Gates at the rodeo don’t open until 11 a.m., so if you make it down to Tucson next year for La Fiesta and the rodeo, we humbly suggest that you give this hike at Tanque Verde Falls a try in the morning and then reward yourself with some tasty lunch at Guilin.

tucson rodeo

Keep Tucson weird!



A Hike Worth Hollering About: Tanque Verde Falls

It’s rare for us Nightborn Travel gals to pass up a chance to hike. On our recent trip down to the Ol’ Pueblo (or Tucson, as normal people would call it) we decided to venture out to Tanque Verde Canyon for our first time hiking Tanque Verde Falls.

View from the top of the trail – close to the trailhead.

This trail is located east of Tucson, just barely outside of the city – maybe 15 to 20 minutes. Take note that the paved road leading to the trailhead becomes a dirt road, so take that into consideration if your vehicle isn’t suited for dusty and slightly bumpy (but still driveable) terrain.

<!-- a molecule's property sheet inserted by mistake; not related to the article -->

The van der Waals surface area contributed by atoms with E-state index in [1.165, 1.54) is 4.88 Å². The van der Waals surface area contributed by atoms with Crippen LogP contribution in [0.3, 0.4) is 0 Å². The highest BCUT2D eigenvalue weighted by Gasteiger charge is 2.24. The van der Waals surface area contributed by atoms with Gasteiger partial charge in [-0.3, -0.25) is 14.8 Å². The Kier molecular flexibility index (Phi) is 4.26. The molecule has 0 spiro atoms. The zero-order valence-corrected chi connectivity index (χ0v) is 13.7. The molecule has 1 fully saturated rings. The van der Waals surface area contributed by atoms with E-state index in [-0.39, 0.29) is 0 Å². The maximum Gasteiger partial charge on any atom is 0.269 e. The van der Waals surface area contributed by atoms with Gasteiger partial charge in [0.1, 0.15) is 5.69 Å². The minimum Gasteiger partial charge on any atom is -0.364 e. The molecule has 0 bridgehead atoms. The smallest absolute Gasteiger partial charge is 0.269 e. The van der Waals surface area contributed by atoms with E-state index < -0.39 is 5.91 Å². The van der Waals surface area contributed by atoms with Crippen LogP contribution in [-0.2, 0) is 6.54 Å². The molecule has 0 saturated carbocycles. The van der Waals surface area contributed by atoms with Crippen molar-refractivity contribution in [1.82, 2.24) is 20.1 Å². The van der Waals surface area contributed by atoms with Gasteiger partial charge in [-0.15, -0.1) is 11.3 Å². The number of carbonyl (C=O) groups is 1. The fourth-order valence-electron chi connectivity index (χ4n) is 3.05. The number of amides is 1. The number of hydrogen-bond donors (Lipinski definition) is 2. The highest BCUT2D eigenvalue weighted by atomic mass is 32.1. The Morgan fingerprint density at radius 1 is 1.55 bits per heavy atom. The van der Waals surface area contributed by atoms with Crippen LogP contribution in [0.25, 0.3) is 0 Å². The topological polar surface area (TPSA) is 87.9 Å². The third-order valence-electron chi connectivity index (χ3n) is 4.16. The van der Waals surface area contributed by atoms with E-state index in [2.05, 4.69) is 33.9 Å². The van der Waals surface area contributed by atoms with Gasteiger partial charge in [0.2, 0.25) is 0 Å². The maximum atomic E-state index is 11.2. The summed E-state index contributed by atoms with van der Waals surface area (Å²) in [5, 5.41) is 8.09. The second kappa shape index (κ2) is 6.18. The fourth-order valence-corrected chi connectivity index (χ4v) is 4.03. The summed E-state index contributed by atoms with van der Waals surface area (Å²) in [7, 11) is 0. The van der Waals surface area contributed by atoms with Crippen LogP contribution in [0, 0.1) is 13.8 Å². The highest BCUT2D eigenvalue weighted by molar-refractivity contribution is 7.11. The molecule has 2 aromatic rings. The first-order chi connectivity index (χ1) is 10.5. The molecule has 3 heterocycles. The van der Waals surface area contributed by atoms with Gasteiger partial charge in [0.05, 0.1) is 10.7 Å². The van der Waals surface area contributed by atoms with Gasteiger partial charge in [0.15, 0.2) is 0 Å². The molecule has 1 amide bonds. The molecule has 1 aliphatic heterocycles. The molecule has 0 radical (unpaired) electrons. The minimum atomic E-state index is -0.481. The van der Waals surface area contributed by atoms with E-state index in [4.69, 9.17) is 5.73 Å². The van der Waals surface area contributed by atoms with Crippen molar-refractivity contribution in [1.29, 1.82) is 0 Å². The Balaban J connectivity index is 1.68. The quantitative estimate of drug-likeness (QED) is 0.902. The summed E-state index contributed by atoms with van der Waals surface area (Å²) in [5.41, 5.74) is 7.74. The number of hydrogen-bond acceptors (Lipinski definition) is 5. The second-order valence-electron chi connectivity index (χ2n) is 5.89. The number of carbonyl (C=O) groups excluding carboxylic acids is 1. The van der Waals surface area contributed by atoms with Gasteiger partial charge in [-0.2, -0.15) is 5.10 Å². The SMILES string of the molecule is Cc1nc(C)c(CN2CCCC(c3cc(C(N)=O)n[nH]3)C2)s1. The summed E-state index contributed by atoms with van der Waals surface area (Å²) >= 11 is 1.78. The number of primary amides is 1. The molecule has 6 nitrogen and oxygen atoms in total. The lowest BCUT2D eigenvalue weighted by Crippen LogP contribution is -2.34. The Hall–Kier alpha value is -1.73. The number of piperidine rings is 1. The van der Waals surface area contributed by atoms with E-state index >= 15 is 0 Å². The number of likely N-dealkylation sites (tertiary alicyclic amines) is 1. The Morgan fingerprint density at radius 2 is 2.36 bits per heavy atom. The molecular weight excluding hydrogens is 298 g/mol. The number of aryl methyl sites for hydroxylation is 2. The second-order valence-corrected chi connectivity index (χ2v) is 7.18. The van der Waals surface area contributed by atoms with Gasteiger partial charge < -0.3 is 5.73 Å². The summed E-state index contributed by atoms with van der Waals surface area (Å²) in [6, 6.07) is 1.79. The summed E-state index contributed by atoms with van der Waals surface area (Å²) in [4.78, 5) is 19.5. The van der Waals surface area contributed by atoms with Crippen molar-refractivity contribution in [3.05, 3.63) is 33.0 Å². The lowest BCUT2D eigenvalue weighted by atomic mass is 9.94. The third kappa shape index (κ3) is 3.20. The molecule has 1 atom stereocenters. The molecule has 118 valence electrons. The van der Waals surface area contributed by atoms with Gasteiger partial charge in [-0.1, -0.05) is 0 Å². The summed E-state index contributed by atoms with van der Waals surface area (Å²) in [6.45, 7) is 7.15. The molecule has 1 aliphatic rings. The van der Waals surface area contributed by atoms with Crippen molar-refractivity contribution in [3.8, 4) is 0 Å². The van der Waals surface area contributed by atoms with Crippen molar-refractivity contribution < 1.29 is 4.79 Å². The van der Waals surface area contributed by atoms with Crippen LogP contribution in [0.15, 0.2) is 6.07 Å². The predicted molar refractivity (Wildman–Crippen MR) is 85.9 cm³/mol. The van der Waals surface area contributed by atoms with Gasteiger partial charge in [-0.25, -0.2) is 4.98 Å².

A comically angry-looking cactus near the creek bed. You’re welcome.

The hike itself is only about 2 miles long, but if you want to actually make it to the falls, there’s one BIG thing to take into consideration, and that’s water. Should you bring it? Yes. But also, has it rained lately? Because if it has, the creek along the trail will be running and while it will be beautiful, it will make your hike to the falls less of a hike and more of an… attempt.

Mmmm, sweet brown rainwater. (We did not drink this water, nor do we endorse drinking this water.)

Why am I telling you this? Because it’s exactly what happened to us. We made it about halfway up the trail before a mini-waterfall blocked us from going forward. We talked to a couple locals who told us that if the creek is dry or at least more of a trickle, you can scramble your way up the falls.

The mini-waterfall that hike-blocked us.